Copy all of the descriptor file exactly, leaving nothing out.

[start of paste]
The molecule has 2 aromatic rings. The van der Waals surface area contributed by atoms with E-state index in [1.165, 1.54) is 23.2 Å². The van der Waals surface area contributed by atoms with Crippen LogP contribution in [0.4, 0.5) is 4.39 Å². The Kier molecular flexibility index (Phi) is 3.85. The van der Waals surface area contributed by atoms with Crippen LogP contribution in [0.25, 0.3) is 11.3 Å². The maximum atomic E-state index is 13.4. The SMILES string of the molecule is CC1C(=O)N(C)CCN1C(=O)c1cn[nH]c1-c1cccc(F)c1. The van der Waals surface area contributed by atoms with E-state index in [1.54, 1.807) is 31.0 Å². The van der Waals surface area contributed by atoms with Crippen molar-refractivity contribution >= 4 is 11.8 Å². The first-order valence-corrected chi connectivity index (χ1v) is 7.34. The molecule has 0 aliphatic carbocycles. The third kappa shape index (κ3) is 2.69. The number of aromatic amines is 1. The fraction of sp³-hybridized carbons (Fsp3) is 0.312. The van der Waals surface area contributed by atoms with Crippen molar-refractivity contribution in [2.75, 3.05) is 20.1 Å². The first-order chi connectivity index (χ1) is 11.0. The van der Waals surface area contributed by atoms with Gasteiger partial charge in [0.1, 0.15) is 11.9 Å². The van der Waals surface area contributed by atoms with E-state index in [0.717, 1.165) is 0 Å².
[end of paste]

The molecule has 2 aromatic rings. The van der Waals surface area contributed by atoms with E-state index in [1.165, 1.54) is 23.2 Å². The van der Waals surface area contributed by atoms with Crippen LogP contribution in [0.4, 0.5) is 4.39 Å². The Kier molecular flexibility index (Phi) is 3.85. The van der Waals surface area contributed by atoms with Crippen LogP contribution in [0.25, 0.3) is 11.3 Å². The maximum atomic E-state index is 13.4. The SMILES string of the molecule is CC1C(=O)N(C)CCN1C(=O)c1cn[nH]c1-c1cccc(F)c1. The van der Waals surface area contributed by atoms with E-state index in [1.54, 1.807) is 31.0 Å². The van der Waals surface area contributed by atoms with Crippen molar-refractivity contribution >= 4 is 11.8 Å². The first-order valence-corrected chi connectivity index (χ1v) is 7.34. The molecule has 0 aliphatic carbocycles. The third kappa shape index (κ3) is 2.69. The number of aromatic amines is 1. The fraction of sp³-hybridized carbons (Fsp3) is 0.312. The van der Waals surface area contributed by atoms with Crippen molar-refractivity contribution in [2.75, 3.05) is 20.1 Å². The first-order chi connectivity index (χ1) is 11.0. The van der Waals surface area contributed by atoms with Gasteiger partial charge in [0.1, 0.15) is 11.9 Å². The van der Waals surface area contributed by atoms with E-state index in [0.717, 1.165) is 0 Å².